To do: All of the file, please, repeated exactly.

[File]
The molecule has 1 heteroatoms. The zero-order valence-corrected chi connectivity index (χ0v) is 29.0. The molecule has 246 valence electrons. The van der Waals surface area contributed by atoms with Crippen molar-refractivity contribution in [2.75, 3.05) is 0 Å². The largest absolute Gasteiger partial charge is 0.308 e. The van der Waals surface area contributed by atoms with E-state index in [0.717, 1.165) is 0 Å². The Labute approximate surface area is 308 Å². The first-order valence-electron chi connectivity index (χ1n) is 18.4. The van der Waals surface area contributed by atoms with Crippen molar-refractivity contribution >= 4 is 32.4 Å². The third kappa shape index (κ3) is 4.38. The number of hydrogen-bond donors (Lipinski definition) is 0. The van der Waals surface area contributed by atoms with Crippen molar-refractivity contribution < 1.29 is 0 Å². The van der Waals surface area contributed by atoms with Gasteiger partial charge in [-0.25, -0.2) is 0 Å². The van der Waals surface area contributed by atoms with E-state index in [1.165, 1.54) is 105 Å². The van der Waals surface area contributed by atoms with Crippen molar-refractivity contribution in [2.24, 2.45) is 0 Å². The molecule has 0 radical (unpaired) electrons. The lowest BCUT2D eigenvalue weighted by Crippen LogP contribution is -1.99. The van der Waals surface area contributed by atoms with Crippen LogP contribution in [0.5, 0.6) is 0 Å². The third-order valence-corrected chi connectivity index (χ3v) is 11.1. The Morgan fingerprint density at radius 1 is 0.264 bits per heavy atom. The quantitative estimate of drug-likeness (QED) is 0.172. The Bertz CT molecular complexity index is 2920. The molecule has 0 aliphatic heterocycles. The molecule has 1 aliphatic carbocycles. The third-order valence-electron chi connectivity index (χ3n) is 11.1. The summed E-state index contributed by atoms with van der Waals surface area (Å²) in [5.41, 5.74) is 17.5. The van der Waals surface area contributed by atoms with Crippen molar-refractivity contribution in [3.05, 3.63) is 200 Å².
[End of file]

The molecule has 1 heteroatoms. The zero-order valence-corrected chi connectivity index (χ0v) is 29.0. The molecule has 246 valence electrons. The van der Waals surface area contributed by atoms with Crippen molar-refractivity contribution in [2.75, 3.05) is 0 Å². The largest absolute Gasteiger partial charge is 0.308 e. The van der Waals surface area contributed by atoms with E-state index in [0.717, 1.165) is 0 Å². The Labute approximate surface area is 308 Å². The first-order valence-electron chi connectivity index (χ1n) is 18.4. The van der Waals surface area contributed by atoms with Crippen molar-refractivity contribution >= 4 is 32.4 Å². The third kappa shape index (κ3) is 4.38. The number of hydrogen-bond donors (Lipinski definition) is 0. The van der Waals surface area contributed by atoms with Crippen molar-refractivity contribution < 1.29 is 0 Å². The van der Waals surface area contributed by atoms with Gasteiger partial charge in [-0.25, -0.2) is 0 Å². The van der Waals surface area contributed by atoms with E-state index in [1.165, 1.54) is 105 Å². The van der Waals surface area contributed by atoms with Crippen molar-refractivity contribution in [2.24, 2.45) is 0 Å². The molecule has 0 radical (unpaired) electrons. The lowest BCUT2D eigenvalue weighted by Crippen LogP contribution is -1.99. The van der Waals surface area contributed by atoms with Crippen LogP contribution in [0.5, 0.6) is 0 Å². The third-order valence-corrected chi connectivity index (χ3v) is 11.1. The Morgan fingerprint density at radius 1 is 0.264 bits per heavy atom. The quantitative estimate of drug-likeness (QED) is 0.172. The Bertz CT molecular complexity index is 2920. The molecule has 0 aliphatic heterocycles. The molecule has 1 aliphatic carbocycles. The third-order valence-electron chi connectivity index (χ3n) is 11.1. The summed E-state index contributed by atoms with van der Waals surface area (Å²) in [5.41, 5.74) is 17.5. The van der Waals surface area contributed by atoms with Crippen molar-refractivity contribution in [3.05, 3.63) is 200 Å².